Somewhere in all this hype is a little grain of truth. For instance, two (plus one) trends, as explained in this post by MG Siegler, are pretty evident – the rise of messaging, app saturation and the increasing application of AI/machine learning. Bots are well placed in the intersection of these three. More

The Girl from Nongrim Hills

Ankush Saikia
I must admit a little bias before I write more. For one, it is set in Shillong, which despite a visit that didn’t deliver what it was supposed to, retains a wistful, charming space in my mind, mostly thanks to one Anjum Hasan. Also, the book is written by Ankush Saikia, whose Jet City Woman I quite liked, and who is now an Instagram friend. :)
I finished the book in less than three days, and would have finished it in one sitting if I hadn’t exercised some self control! That is a testament to its racy narrative, which just doesn’t flag in all of the 200+ pages. I thought it was just the right material for a slick flick.

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Map making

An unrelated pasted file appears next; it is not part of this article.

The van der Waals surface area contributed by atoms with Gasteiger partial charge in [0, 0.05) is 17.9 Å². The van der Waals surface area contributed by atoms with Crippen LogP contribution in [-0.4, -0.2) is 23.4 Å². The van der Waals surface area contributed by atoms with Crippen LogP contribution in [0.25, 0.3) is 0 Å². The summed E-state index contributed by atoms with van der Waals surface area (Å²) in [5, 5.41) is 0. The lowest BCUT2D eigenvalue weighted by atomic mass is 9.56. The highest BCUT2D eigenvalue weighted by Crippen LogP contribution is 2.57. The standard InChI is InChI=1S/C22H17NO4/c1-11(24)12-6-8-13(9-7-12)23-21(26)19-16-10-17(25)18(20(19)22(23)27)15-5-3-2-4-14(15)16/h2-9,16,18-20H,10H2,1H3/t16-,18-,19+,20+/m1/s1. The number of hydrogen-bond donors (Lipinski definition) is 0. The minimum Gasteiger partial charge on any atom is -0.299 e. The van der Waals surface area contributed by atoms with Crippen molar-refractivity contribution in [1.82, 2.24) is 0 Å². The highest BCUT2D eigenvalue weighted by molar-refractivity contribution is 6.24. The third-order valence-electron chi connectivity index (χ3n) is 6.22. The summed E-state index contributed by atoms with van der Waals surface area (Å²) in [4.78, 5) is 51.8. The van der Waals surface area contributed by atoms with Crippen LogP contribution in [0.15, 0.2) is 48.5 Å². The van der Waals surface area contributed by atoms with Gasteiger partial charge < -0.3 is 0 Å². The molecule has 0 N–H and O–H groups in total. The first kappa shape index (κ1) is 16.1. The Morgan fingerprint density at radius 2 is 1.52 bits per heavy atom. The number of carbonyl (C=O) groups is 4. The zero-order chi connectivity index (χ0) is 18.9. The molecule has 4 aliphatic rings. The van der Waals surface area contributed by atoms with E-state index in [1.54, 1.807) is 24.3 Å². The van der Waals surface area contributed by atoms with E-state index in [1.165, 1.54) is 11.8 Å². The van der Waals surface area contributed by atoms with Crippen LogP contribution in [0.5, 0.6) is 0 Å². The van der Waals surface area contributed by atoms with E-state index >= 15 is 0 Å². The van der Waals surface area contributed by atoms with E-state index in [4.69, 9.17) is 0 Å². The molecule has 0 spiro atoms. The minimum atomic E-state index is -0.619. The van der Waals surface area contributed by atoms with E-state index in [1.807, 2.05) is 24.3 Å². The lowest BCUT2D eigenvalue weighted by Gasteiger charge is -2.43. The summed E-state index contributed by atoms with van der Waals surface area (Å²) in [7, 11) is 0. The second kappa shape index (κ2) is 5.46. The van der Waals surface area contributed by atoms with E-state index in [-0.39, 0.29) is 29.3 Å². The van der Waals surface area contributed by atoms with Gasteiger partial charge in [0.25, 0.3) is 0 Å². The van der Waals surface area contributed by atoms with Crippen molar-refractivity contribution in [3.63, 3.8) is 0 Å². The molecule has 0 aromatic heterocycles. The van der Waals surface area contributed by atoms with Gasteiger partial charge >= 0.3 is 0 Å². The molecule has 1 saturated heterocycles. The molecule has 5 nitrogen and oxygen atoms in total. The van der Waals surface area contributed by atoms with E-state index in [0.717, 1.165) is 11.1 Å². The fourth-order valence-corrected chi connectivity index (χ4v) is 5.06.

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In “The Case Against Cosmic Justice” I’d brought up how (IMO) randomness was the key driver of the universe, and that pretty much every other concept (God, karma etc) was a narrative fallacy. I think that requires a little editing. To use a phrase from “Sapiens”, these other concepts aren’t really fallacies, they are inter-subjective realities. That means it they are belief systems that a lot of people share and agree to. e.g. money, nations. This is different from subjective reality – my personal reality as I experience it or choose to see it e.g. Salman Khan should be in jail for killing people, and objective reality – one which exists irrespective of anyone’s belief systems e.g. gravity. More